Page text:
Harms of Thumb Sucking and Pacifier Habits for Your Child’s Teeth

Some children develop habits as they go through their various growth stages. As a parent, it’s important to know what is considered normal, and what might be excessive or cause long term damage. The most common habit that children develop is thumb/finger sucking or using a pacifier.

The action of sucking is a natural reflex for infants, according to the American Dental Association (ADA), and it is even seen in the womb while the baby is developing. This is normal and even relaxing for them to use their thumb to feel secure, especially in times of stress and when parents aren’t around. It can also help some fall asleep when it’s naptime or in the evening.

When Habits Become a Problem

As your child’s mouth grows and teeth come in, continued thumb sucking can become a problem and cause damage to their developing jaw and misalignment of permanent teeth. This is less of an issue with children that are not aggressive with these actions, but kids that are very active and make a popping sound when they take their thumb out of their mouth, might be creating long term problems.

Pacifiers can cause the same type of damage, but this habit is often easier to break for many children. Providing your infant with a pacifier may help the child not even start thumb sucking. Both thumb sucking and pacifier use should begin to gradually disappear between ages two and four, according to the ADA. If it doesn’t, the habit should be discouraged around age four. Allowing it to continue beyond this will begin to cause permanent changes to the mouth and teeth.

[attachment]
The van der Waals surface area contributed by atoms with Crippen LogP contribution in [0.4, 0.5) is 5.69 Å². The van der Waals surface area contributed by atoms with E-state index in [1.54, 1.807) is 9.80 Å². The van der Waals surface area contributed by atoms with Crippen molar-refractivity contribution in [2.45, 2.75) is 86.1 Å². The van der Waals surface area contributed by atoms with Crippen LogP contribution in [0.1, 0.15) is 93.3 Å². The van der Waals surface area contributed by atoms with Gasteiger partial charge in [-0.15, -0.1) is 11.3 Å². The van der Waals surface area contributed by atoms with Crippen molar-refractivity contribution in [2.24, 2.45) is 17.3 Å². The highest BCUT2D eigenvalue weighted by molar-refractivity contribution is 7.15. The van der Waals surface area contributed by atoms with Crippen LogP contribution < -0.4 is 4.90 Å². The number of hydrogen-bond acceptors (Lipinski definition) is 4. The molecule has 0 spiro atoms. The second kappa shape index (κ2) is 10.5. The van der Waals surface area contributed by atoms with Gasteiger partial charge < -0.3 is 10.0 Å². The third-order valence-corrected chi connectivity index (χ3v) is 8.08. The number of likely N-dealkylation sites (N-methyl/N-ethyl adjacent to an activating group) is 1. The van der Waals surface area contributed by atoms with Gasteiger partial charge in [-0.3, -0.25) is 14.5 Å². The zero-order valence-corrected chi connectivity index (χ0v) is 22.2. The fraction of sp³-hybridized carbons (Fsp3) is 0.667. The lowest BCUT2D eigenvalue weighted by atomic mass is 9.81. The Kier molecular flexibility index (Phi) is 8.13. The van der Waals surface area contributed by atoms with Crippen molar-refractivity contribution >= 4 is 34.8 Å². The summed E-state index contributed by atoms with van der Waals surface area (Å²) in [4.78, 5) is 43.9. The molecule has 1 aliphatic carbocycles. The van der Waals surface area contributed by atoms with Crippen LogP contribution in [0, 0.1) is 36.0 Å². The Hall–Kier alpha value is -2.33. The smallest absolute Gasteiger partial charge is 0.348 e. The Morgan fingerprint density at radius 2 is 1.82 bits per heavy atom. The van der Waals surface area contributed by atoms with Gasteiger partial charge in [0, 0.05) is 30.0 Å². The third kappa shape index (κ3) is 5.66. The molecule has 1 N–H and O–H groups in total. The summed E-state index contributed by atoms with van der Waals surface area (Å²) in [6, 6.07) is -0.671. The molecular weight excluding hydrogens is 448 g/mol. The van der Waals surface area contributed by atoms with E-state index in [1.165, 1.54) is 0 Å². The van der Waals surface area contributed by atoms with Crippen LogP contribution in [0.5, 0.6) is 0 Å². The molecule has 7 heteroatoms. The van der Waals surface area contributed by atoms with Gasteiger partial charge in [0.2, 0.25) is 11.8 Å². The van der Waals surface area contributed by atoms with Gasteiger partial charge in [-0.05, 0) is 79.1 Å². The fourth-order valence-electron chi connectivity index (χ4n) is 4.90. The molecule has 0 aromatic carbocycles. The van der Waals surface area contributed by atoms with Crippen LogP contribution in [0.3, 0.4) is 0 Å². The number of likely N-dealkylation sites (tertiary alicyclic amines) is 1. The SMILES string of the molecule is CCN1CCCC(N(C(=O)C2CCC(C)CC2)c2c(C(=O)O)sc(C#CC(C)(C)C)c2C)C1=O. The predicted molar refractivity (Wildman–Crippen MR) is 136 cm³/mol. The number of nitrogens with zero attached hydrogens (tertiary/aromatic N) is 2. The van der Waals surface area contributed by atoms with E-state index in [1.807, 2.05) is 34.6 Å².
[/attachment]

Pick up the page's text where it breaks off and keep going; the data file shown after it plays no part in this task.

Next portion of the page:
There are various ways to help your child to stop without causing further problems:

  • Offer praise when your child is not sucking their thumb or using the pacifier. Providing rewards can also reinforce the idea to break the habit.
  • Work on making your child feel secure or figure out what is causing a feeling of insecurity, as this is often the reason for the habit to continue.
  • Your family dentist can also chime in and explain to your child what can happen to their teeth if they don’t stop, and positive reasons to stop. They may also be able to offer you additional advice for the day-to-day.

Ensure Your Child’s Oral Health

As a concerned parent, it might be hard to watch your child do damage to their growing mouth and new teeth. But there are many strategies you can employ to help work this problem out, and make your child feel secure and happy as they continue exploring their world.

Resource: Dental Care

Cary, NC Family Dentist, Alliance Dentistry